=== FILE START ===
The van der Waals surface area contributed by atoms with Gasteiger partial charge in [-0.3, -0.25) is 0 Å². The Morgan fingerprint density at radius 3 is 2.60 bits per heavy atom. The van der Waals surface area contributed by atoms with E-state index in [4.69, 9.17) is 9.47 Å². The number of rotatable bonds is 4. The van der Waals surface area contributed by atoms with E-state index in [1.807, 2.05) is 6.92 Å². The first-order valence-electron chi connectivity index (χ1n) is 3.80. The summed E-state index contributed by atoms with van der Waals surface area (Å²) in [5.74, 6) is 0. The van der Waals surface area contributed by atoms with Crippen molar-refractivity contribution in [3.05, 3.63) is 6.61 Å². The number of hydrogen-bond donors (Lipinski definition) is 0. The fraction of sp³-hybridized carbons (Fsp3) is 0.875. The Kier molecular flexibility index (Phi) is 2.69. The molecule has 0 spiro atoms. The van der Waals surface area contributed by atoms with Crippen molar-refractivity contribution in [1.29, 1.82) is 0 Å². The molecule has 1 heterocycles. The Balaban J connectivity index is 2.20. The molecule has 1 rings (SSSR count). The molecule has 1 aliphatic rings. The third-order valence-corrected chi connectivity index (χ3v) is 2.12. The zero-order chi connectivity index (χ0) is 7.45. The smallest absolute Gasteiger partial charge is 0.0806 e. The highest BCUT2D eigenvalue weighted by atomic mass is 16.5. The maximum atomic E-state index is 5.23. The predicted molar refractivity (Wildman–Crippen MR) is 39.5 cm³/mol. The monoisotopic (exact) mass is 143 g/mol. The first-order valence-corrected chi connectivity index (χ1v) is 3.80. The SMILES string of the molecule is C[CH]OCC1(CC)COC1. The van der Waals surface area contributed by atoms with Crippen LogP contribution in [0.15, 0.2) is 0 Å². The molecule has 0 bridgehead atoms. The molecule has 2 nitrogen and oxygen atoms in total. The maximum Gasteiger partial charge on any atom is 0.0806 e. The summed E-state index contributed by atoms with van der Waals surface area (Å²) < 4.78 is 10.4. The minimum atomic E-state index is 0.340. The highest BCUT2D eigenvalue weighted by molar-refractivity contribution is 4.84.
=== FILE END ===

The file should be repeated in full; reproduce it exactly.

The van der Waals surface area contributed by atoms with Gasteiger partial charge in [-0.3, -0.25) is 0 Å². The Morgan fingerprint density at radius 3 is 2.60 bits per heavy atom. The van der Waals surface area contributed by atoms with E-state index in [4.69, 9.17) is 9.47 Å². The number of rotatable bonds is 4. The van der Waals surface area contributed by atoms with E-state index in [1.807, 2.05) is 6.92 Å². The first-order valence-electron chi connectivity index (χ1n) is 3.80. The summed E-state index contributed by atoms with van der Waals surface area (Å²) in [5.74, 6) is 0. The van der Waals surface area contributed by atoms with Crippen molar-refractivity contribution in [3.05, 3.63) is 6.61 Å². The number of hydrogen-bond donors (Lipinski definition) is 0. The fraction of sp³-hybridized carbons (Fsp3) is 0.875. The Kier molecular flexibility index (Phi) is 2.69. The molecule has 0 spiro atoms. The van der Waals surface area contributed by atoms with Crippen molar-refractivity contribution in [1.29, 1.82) is 0 Å². The molecule has 1 heterocycles. The Balaban J connectivity index is 2.20. The molecule has 1 rings (SSSR count). The molecule has 1 aliphatic rings. The third-order valence-corrected chi connectivity index (χ3v) is 2.12. The zero-order chi connectivity index (χ0) is 7.45. The smallest absolute Gasteiger partial charge is 0.0806 e. The highest BCUT2D eigenvalue weighted by atomic mass is 16.5. The maximum atomic E-state index is 5.23. The predicted molar refractivity (Wildman–Crippen MR) is 39.5 cm³/mol. The monoisotopic (exact) mass is 143 g/mol. The first-order valence-corrected chi connectivity index (χ1v) is 3.80. The SMILES string of the molecule is C[CH]OCC1(CC)COC1. The van der Waals surface area contributed by atoms with Crippen LogP contribution in [0.15, 0.2) is 0 Å². The molecule has 0 bridgehead atoms. The molecule has 2 nitrogen and oxygen atoms in total. The maximum Gasteiger partial charge on any atom is 0.0806 e. The summed E-state index contributed by atoms with van der Waals surface area (Å²) < 4.78 is 10.4. The minimum atomic E-state index is 0.340. The highest BCUT2D eigenvalue weighted by molar-refractivity contribution is 4.84.